How on earth are we meant to keep track of our listed companies when 677 annual reports are lodged with the ASX in the last 24 extended working hours of the September quarter?
It’s raining outrageous pay packets
From the second September 30 sealed section
Today is the last day for about 1200 publically listed companies to lodge their annual reports and notices of meetings at the ASX so check out this link for what should be one of the great deluges up until 8pm this evening.
As at 5.32pm this afternoon, a massive 264 annual reports had been lodged and we’re tipping the final figure for the day will exceed 400, partly because many companies have had trouble getting auditors to deal with all the extra “box-ticking” and disclosures associated with CLERP 9 and the new ASX Corporate Governance guidelines.
There are a lot of companies out there thankful that the election and the smashing of this child pornography ring will dominate the news tonight and tomorrow but any newspaper worth its salt will package up the executive pay figures on the front page tomorrow morning.
For instance, Leighton Holdings have just revealed that Wal King, the man whose blowouts at Spencer Street and the Sydney Hilton Hotel sent the share price tumbling 20 per cent in one day, was paid an outrageous $8.2 million. Then you have outgoing Wesfarmers CEO Michael Chaney who collected an excessive $6.7 million in 2003-04.
The other big one was Insurance Australia Group, the old NRMA Insurance, where CEO and former Wallaby Michael Hawker collected a tidy $3.375 million and chairman James Strong scored $436,000. Even good old Anne Keating pocketed $136,000 from IAG.
John Howard is warning about inflationary wage claims under a Labor Government but the only serious inflationary pay rises out there at the moment are from all his mates in the business sector whose pay packets are rising even faster than profits in most cases.
Others to report today included Gary Morgan’s gold mining dog Haoma, where the pollster chairman was paid $40,000 and John Elliott got his last ever fees from a public company – a miserable $37,000 before he resigned in May.
We now have all the figures in for pay packets in 2003-04 and the biggest 12 packages we’ve spotted are as follows:
Rupert Murdoch, News Corp CEO: $29.6m
Peter Chernin, News Corp COO: $28.8m
Ted Kunkel: ousted Foster’s CEO $5.9m (plus $12.25m in super and leave etc)
Frank Lowy, Westfield CEO: $14.7m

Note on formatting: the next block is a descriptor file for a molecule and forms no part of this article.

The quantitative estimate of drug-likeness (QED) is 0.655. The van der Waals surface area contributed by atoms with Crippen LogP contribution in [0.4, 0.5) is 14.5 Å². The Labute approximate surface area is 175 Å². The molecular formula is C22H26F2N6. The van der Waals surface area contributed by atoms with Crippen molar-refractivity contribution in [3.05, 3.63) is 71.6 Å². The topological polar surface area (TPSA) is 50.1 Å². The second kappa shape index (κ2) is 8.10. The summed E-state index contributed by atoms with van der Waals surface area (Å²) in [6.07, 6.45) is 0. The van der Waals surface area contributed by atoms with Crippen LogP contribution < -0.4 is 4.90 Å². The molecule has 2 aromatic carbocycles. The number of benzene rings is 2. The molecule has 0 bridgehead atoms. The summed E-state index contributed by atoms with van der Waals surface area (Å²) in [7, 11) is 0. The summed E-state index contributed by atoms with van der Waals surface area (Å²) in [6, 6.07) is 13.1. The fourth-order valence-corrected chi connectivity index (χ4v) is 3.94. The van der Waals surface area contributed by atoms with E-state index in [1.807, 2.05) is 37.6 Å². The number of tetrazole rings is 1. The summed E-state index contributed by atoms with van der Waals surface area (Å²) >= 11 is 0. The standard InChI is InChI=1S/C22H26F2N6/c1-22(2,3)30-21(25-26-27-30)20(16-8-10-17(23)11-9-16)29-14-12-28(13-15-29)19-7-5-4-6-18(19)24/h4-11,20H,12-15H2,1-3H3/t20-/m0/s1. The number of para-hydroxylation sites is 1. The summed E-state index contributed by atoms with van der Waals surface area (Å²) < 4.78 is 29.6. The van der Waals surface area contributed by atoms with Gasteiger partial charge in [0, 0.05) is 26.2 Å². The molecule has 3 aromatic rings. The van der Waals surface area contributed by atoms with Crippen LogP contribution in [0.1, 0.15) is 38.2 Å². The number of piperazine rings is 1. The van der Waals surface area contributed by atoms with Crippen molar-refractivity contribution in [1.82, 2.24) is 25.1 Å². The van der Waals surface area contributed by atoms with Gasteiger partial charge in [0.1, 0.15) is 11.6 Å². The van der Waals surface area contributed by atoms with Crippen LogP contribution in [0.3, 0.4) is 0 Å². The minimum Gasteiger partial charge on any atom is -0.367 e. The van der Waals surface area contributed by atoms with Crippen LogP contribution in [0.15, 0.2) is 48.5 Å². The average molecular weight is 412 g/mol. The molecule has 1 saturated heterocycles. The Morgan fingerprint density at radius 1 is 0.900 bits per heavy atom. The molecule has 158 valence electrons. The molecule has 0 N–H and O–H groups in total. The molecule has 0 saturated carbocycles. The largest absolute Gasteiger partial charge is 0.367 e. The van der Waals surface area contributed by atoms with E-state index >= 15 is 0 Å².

Peter Yates, sacked PBL CEO: $10.55m
Allan Moss, Macquarie Bank CEO: $9.08m
Frank Cicutto, ousted NAB CEO: $9m
Wal King, Leighton CEO: $8.2m
David Morgan, Westpac CEO: $7m
Michael Chaney, Wesfarmers CEO: $6.7m
Chip Goodyear, BHP-Billiton CEO: $6.4m
Geoff Dixon, Qantas CEO: $6.1m
The great annual report deluge
From the first October 1 sealed section
We told you in yesterday’s second edition that 264 annual reports had been lodged with the ASX by 5.32pm last night and it appears that the final figure for the day topped 400 as we counted another 169 that came after that. If anyone spots a scandal or three buried in the figures of some obscure company drop us a line to boss @crikey.com.au.
Don Argus, the man who likes to have BHP-Billiton AGMs on Melbourne Cup eve, covered himself in glory yet again as the Brambles annual report was dropped at 8.49pm, with only non-entities called Jaguar Minerals, Australian Pure Fruits, Victoria Petroleum and Synergy Metals coming in after Brambles before the ASX went home at 9pm.
The Brambles annual report revealed that new CEO David Turner scored a very tidy $4.4 million for the year and the man he replaced, Sir CK Chow, didn’t get any massive golden farewell as his pay packet fell from $3.15 million in 2002-03 to just $1.36 million last year.
However, Brambles did pay Victor Mendes, the President of its troubled CHEP pallet business, $6.35 million including termination payments of $2.04 million even though he won’t actually be restructured out of the business until October 24, 2004.
Meanwhile, that table which The Australian ran this morning accompanying their story on executive pay looked remarkably like the one we sent out at 6.10pm last night.
However, The Australian did insert NAB’s new Australian boss Ahmed Fahour at number three with $19 million when his sign on fee was only $13.5 million and his signing wasn’t even announced to the market until August 11, 2004. Given that we are dealing with payments in 2003-04, he shouldn’t be on that list.
From the second October 1 sealed section
|No. of annual reports lodged|
|Wednesday, September 29||Thursday, September 30||Friday, October 1|
The above statistics certainly paint an interesting picture with 677 annual reports filed in the last 24 available hours. For watchers of corporate governance, that’s one every 2 minutes and 14 seconds. The hourly lodgements rate shows there was some serious paper pushing on the final day! There were a total of 32,408 pages of reading material for the investors and analysts to digest!
September 30 is the last date for annual report lodgement with the ASX if your year end is June 30, which is the case for about 1300 of the 1645 listed companies on the ASX. This means that 41 per cent of all listed companies could only manage to get their reports done in the last 24 hours that the ASX was accepting them.
Any company which had not filed by 10am this morning were suspended from trading and this illustrious group comprised the following:
Golden Valley Mines
AJ Lucas Group
Motion Picture Co of Australia